Life Without Baby

Filling the silence in the motherhood discussion

The Childfree and Selfish Discussion July 17, 2010

This article, Is Being Childfree By Choice Selfish? first appeared in REDBOOK and was reposted on MSN. Obviously, we’re not going to have the “selfish” discussion here. We all have our reasons for not having children, and most of have at least one good comeback in our arsenal in case someone actually plays the “selfish” card with us. But there were some interesting points in this article.

One woman who has never wanted kids said this:

“When someone asks me if I have kids, I often feel almost apologetic when I say no, like I have to provide a ‘good enough’ reason or they’ll take pity on me and assume I can’t have children,” said Rebecca. “But I just don’t have the gene for wanting a child, and I don’t think having a child would improve our relationship. I usually tell people that we’ve chosen to go the dog-and-cat route and leave it at that.”

Apologetic? She’s clearly a woman who has thought through this and made an intelligent decision, but now she feels she must apologize for that? Haven’t we all done that to some degree?

The article goes on to quote Laura Carroll, author Families of Two: Interviews with Happily Married Couples without Children by Choice, who says:

 “I have been watching the childfree for over 10 years now, and I can say that they are not a homogeneous group. They come from all socioeconomical backgrounds and life experiences. They are no more selfish than parents who have kids for their own reasons. They so often contribute to the lives of kids (e.g., have occupations that revolve around children), to their communities, and our world. We need to realize and fully accept as a society that having children is an option, not a given. We also need to realize and accept that not everyone has the call to have parenthood be the central focus of their lives. There are many ways to lead fulfilling lives that make a difference, and raising children is one way, not the way, as many, many people out there will attest!”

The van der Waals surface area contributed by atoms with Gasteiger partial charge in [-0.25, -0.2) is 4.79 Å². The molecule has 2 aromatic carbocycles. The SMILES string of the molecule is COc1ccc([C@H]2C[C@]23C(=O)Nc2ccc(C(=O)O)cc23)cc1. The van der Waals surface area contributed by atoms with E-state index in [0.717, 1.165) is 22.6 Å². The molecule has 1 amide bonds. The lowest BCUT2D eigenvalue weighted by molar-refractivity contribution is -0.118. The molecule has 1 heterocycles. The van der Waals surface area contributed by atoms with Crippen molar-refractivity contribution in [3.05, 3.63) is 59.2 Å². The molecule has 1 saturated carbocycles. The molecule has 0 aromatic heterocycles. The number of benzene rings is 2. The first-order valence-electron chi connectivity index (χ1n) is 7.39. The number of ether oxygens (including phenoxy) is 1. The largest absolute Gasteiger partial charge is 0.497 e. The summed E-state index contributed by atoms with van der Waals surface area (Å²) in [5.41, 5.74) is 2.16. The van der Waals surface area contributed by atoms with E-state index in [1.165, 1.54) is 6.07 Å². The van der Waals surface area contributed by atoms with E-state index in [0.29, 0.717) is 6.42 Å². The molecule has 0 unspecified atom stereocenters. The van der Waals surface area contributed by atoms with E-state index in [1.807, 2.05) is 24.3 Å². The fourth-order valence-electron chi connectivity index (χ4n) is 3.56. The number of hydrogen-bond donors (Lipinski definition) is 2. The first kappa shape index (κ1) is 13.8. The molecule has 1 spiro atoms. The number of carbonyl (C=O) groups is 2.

Yes!! Finally!  I was happily thinking that the conversation about being childfree  is being brought into the mainstream. But this is how the article ends:

What do you think of the decision not to have children? Is it selfish? Or are couples who choose to be kid-free just self-aware enough to know that, for whatever reason, they’re not parent material? Are you childfree by choice?

So, in the end this article–originally printed in REDBOOK, the magazine for everywoman– isn’t addressing everywoman after all; it’s asking people with children for their opinions on the childless. Until a mainstream magazine publishes an article called, “Are parents selfish?” we aren’t really having a dialogue about this subject.

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6 Responses to “The Childfree and Selfish Discussion”

  1. Kathryn Says:

    Our own reasons are long & complicated.

    My hubby gets very indignant over discussions like this. One article i read had several comments from families who had come about thru adoption & these women were defending against (the unstated assumption which they had assumed) that families who adopt are “second class” families. These women had assumed this because some of the childless folks had chosen not to adopt – & they got reamed for it.

    My hubby very angrily said that the “second class” families are those who have children without giving it thought. Those who treat their kids like burdens & abuse them. Folks who never had to deal with the issue of “will we/can we” have kids? Folks who took it & their kids for granted.

    Parents are very often selfish. Frankly, young girls who have babies & keep them (because they will then have “someone who loves me”) are often selfish. Parenthood doesn’t automatically confer the virtue of selflessness. For some people it does, but that is not a given.